Sexual assault moves to forefront of today’s culture

Lauren Young, Reporter

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In the U.S., someone is sexually assaulted every 98 seconds, according to RAINN (Rape, Abuse, & Incest National Network). Some think our society is normalizing sexual harassment, sexual assault and rape. All over media, there is disrespect towards women and almost every person you ask says they have felt uncomfortable with another´s sexual comments at one time or another.

In the Media

Recently, Twitter has been blowing up with tweets about Melanie Martinez, a popular singer who has been accused of raping her best friend, Timothy Heller. Martinez, 2012 winner of “The Voice,” has denied all allegations and details of the alleged incident, including place and consent, are unclear, according to an article on cnn.com.

It was reported on several media outlets that President Donald Trump has sexually harassed women multiple times. On the popular show, Megyn Kelly Today they showed a video of testimonials from 16 women who claimed that Trump sexually harassed them.

This is a worldwide problem, and it doesn’t just affect women. Many people fail to acknowledge that men are also sexually assaulted. One out of every 33 men in America have reported being raped or having someone attempt to rape them. Women are 90 percent more likely to be raped than men (rainn.org).

The Movement

The #MeToo movement, founded in 2006, gained momentum this school year as more cases of sexual harassment appeared in the media. Founder Tarana Burke created this movement as a way for survivors to feel empowered to speak out about sexual violence hoping to “de-stigmatize survivors and promote healing” (metoo.org). The “Silence Breakers,” those who spoke out, were named TIME magazine’s “Person of the Year” this year. To become part of this movement, survivors can share their experience on social media and include “#MeToo.”   

In School

In many schools across America, students between the grades 8-12 experience sexual harassment all too often. Many students have also been faced with some kind of sexual harassment at some time, 83 percent of female and 79 percent of male students (nwlc.org). Schools should be a safe learning environment, which isn’t the case when you are unable to focus because you are too worried about being sexually harassed.

MHS senior Josephine Nicols recently spoken out on social media about a case of sexual harassment. Nicols received unwanted sexual comments during school. “Each time I passed this group of guys, they would cat-call me, commenting on my body, and eventually, asking me to sleep with them. I felt anxious. I wanted to just ignore it. I was in shock. I felt disrespected. No one should ever be disrespected like that. I felt like an object.”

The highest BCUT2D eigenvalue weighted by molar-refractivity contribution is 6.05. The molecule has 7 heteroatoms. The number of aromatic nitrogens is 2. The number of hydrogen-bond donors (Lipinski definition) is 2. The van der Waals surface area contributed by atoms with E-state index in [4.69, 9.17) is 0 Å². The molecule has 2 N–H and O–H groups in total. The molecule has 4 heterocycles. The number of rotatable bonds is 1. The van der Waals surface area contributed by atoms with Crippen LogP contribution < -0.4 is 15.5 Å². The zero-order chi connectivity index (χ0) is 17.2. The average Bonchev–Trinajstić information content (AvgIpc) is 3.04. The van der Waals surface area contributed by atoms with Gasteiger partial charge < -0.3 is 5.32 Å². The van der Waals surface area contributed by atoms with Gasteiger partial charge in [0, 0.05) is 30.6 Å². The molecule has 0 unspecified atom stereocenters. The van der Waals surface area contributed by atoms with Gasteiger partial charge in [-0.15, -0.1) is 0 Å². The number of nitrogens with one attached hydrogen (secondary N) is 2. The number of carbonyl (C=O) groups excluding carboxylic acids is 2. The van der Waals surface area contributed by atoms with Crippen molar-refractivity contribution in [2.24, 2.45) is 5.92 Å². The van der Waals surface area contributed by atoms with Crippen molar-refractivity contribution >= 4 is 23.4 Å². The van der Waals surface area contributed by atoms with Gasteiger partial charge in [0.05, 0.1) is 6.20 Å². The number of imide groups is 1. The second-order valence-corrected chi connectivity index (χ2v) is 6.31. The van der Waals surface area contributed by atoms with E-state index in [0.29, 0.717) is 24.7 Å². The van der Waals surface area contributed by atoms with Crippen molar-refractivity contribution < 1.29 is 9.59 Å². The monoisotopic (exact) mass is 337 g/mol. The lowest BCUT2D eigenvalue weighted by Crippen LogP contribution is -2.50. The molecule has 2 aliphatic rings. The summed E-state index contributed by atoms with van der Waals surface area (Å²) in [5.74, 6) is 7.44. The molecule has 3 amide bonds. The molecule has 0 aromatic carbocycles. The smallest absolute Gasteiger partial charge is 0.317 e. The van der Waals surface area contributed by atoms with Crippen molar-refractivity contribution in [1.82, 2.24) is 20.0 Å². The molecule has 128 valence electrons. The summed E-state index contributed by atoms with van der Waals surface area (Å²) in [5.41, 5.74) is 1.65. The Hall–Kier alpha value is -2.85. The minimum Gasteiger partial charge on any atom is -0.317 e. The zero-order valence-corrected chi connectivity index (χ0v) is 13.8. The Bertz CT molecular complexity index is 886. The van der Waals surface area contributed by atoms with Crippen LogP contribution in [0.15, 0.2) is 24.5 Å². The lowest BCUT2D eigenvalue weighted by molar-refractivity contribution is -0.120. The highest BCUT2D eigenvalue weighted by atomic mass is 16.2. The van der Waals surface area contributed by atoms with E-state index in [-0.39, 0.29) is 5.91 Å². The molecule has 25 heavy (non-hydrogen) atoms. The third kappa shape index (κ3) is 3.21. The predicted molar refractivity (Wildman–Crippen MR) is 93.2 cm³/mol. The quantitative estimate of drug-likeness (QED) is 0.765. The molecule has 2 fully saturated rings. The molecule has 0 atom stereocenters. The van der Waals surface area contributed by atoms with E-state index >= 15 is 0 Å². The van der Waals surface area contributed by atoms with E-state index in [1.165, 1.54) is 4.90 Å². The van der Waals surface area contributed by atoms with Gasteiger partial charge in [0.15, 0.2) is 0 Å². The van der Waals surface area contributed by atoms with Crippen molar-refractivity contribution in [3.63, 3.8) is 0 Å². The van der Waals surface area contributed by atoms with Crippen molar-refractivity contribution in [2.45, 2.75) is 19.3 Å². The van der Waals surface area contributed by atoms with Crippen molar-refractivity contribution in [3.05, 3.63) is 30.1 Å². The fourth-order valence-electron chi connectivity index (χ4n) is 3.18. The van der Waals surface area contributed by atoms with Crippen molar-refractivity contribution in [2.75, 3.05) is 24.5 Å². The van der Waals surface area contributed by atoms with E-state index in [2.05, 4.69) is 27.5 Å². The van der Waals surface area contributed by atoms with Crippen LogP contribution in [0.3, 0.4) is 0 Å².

Junior Luke Anteau notices that girls talk about sexual assaults and their experiences more than guys. He thinks this is because it makes guys feel less masculine to talk about it.

“I think that guys experience sexual comments and harassment less than girls, but it definitely still happens. Part of the reason I think it is more common to hear about female experiences is because it’s more embarrassing for the guys,” said Anteau.

History teacher Kevin Morris is repulsed by sexual harassment. “No one should be treated like that. You should respect everyone who you encounter in life. It’s just wrong and so disrespectful,” said Morris.

Math teacher Amy Bonam said she does not notice sexual harassment, however she notices a different problem.

“I don´t think I´ve ever noticed sexual harassment in my classroom, but I do see a lot of gender roles. Whenever we are moving around, the boys expect to move everything heavy while the girls stay out of the way. A couple times, I found male students making comments about how it isn’t fair to let (girls) go to the bathroom because they will be fixing their hair or makeup,” Bonam said.

Math teacher Kaitlynn Arnholt notices sexual harassment in a different way. “I occasionally see sexual harassment in the form of joking around. Whenever I notice it, the victim always sticks up for themselves, and I will make sure they apologize,” Arnholt said.

People who have experienced sexual harassment can struggle coming out about their trauma due to the emotions it can cause. Victims often report feeling guilty, feeling like they did something to deserve the treatment they have received; this can lead to denying that the situation happened or making it seem like it was not as big of deal as it was. When a tragic event happens, it can ruin how one feels about oneself; when others do not respect a person’s body, it can make it a challenge for the victim to respect and love his/her own self.

Advice

If you are faced with sexual harassment, there are places you can go for help. RAINN has a National Sexual Assault Telephone Hotline 800.656.HOPE (4673) as well as a website.

In Monroe, victims can visit the Family Counseling Shelter Services on LaPlaisance Road. Its mission is “To provide programs and services essential to an individual’s emotional well-being and the success of our community, as well as the protection and empowerment of survivors of domestic violence and sexual assault.” They can be reached at (734) 242-7233 (fcssmc.org).

At MHS, if a student feels he/she has been assaulted, the student should report it to the counseling center, administration or a teacher.

With awareness, hopefully, we can stop normalizing sexual assaults. Whether it is verbal or physical, it is not okay.

 

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Sexual assault moves to forefront of today’s culture